Tropical Medicine & International HealthMaking a working clinical diagnosis of HIV infection in infants in ZimbabweTropical Medicine & International Health
Clinical Infectious DiseasesPremastication: A Possible Missing Link?Clinical Infectious Diseases
Effects of infant sex on mother-to-child transmission of HIV-1 according to timing of infection in Zimbabwe
Journal of Infectious DiseasesLaboratory indicators of mastitis are not associated with elevated HIV-1 DNA loads or predictive of HIV-1 RNA loads in breast milkJournal of Infectious Diseases
Archives of Disease in ChildhoodInfant feeding in the time of HIV: rapid assessment of infant feeding policy and programmes in four African countries scaling up prevention of mother to child transmission programmesArchives of Disease in Childhood
Jognn-Journal of Obstetric Gynecologic and Neonatal NursingAn Update on HIV and Infant Feeding Issues in Developed and Developing CountriesJognn-Journal of Obstetric Gynecologic and Neonatal Nursing
Public Health NutritionRapid assessment of infant feeding support to HIV-positive women accessing prevention of mother-to-child transmission services in Kenya, Malawi and ZambiaPublic Health Nutrition
Clinical Infectious DiseasesMilk Mysteries: Why Are Women Who Exclusively Breast-Feed Less Likely to Transmit HIV during Breast-Feeding?Clinical Infectious Diseases
Implementation ScienceTranslating global recommendations on HIV and infant feeding to the local context: the development of culturally sensitive counselling tools in the Kilimanjaro Region, TanzaniaImplementation Science
Contemporary Clinical TrialsInvolving communities in the design of clinical trial protocols: The BAN Study in Lilongwe, MalawiContemporary Clinical Trials
Nigerian Journal of Clinical Practice
Situation Analysis of the Existing Infant Feeding Pattern At the Commencement of the Prevention of Mother to Child Transmission (Pmtct) of HIV Programme in Ibadan
Nigerian Journal of Clinical Practice, 12(4):
Maternal and Child NutritionEstablishing individual peer counselling for exclusive breastfeeding in Uganda: implications for scaling-upMaternal and Child Nutrition
Journal of Infectious DiseasesSafe Water and HIV-Exposed Infants ReplyJournal of Infectious Diseases
Bjog-An International Journal of Obstetrics and GynaecologyPreventing mother-to-child transmission of HIV: successes and challengesBjog-An International Journal of Obstetrics and Gynaecology
PediatricsComplementary feeding adequacy in relation to nutritional status among early weaned breastfed children who are born to HIV-infected mothers: ANRS 1201/1202 Ditrame Plus, Abidjan, Cote d'IvoirePediatrics
Bmc Public HealthA qualitative investigation into knowledge, beliefs, and practices surrounding mastitis in sub-Saharan Africa: what implications for vertical transmission of HIV?Bmc Public Health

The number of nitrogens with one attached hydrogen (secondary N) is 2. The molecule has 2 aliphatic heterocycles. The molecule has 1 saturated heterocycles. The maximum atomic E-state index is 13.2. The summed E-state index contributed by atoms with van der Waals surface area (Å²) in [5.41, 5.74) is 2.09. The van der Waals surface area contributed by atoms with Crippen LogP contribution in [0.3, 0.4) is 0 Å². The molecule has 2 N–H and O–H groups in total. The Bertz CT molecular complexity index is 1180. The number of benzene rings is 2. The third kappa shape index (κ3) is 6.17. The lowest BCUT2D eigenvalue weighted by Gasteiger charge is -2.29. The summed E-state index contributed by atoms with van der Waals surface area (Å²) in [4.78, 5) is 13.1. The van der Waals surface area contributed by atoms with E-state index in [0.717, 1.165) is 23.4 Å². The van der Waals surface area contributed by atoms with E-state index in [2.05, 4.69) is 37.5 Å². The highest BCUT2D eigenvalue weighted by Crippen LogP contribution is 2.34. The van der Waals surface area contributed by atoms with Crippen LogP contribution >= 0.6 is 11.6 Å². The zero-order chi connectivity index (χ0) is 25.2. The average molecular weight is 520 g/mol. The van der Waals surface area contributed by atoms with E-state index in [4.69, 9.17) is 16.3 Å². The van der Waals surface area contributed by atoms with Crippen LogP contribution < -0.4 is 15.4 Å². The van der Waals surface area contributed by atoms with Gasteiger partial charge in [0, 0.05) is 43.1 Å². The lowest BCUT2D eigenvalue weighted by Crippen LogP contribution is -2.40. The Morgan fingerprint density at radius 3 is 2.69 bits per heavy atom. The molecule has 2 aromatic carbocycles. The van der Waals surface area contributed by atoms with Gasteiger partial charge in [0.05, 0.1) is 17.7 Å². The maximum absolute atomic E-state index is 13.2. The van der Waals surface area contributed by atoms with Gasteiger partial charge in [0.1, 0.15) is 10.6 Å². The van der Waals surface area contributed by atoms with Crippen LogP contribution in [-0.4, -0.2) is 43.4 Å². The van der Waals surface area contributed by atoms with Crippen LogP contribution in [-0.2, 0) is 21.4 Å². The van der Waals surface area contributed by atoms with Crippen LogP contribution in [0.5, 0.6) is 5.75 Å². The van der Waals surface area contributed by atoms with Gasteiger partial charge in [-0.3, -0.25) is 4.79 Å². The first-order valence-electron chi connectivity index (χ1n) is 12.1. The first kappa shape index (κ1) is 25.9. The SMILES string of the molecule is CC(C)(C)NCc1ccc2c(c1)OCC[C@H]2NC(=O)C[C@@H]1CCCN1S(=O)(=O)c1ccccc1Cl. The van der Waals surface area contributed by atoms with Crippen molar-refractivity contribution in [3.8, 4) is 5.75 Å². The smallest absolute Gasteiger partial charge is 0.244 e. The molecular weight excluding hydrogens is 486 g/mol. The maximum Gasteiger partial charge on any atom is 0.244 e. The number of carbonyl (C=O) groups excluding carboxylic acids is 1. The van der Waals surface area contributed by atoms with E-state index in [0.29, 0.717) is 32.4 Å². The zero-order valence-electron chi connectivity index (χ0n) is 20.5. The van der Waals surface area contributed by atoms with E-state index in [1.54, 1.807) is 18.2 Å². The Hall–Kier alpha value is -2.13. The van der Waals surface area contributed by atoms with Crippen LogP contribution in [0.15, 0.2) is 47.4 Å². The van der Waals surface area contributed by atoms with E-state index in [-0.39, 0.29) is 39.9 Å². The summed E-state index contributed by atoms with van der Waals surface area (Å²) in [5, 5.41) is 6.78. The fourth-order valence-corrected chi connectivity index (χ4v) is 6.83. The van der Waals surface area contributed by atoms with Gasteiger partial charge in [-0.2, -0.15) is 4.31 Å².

Current Opinion in Clinical Nutrition & Metabolic CareFeeding of infants of HIV-positive mothersCurrent Opinion in Clinical Nutrition & Metabolic Care
Current Opinion in Obstetrics and GynecologyHIV and pregnancy: screening and management updateCurrent Opinion in Obstetrics and Gynecology
Current Opinion in PediatricsBreastfeeding and AIDS in the developing worldCurrent Opinion in Pediatrics
JAIDS Journal of Acquired Immune Deficiency SyndromesThe Risks of Not BreastfeedingJAIDS Journal of Acquired Immune Deficiency Syndromes
JAIDS Journal of Acquired Immune Deficiency SyndromesPregnancy Outcomes in HIV-Infected and Uninfected Women in Rural and Urban South AfricaJAIDS Journal of Acquired Immune Deficiency Syndromes
JAIDS Journal of Acquired Immune Deficiency SyndromesInnate Factors in Human Breast Milk Inhibit Cell-Free HIV-1 but Not Cell-Associated HIV-1 Infection of CD4+ CellsJAIDS Journal of Acquired Immune Deficiency Syndromes
JAIDS Journal of Acquired Immune Deficiency SyndromesFlash-Heat Inactivation of HIV-1 in Human Milk: A Potential Method to Reduce Postnatal Transmission in Developing CountriesJAIDS Journal of Acquired Immune Deficiency Syndromes
JAIDS Journal of Acquired Immune Deficiency SyndromesVitamin Content of Breast Milk From HIV-1-Infected Mothers Before and After Flash-Heat TreatmentJAIDS Journal of Acquired Immune Deficiency Syndromes
Journal of Pediatric Gastroenterology and NutritionBreast-feeding: A Commentary by the ESPGHAN Committee on NutritionJournal of Pediatric Gastroenterology and Nutrition
The Pediatric Infectious Disease JournalCare and Treatment of HIV-Infected Children in Africa: Issues and Challenges at the District Hospital LevelThe Pediatric Infectious Disease Journal
The Pediatric Infectious Disease JournalChild Mortality According to Maternal and Infant HIV Status in ZimbabweThe Pediatric Infectious Disease Journal
The Pediatric Infectious Disease JournalEfficacy of Pentavalent Human-Bovine (WC3) Reassortant Rotavirus Vaccine Based on Breastfeeding FrequencyThe Pediatric Infectious Disease Journal
breastfeeding; exclusive; Zimbabwe; HIV; postnatal transmission
© 2005 Lippincott Williams & Wilkins, Inc.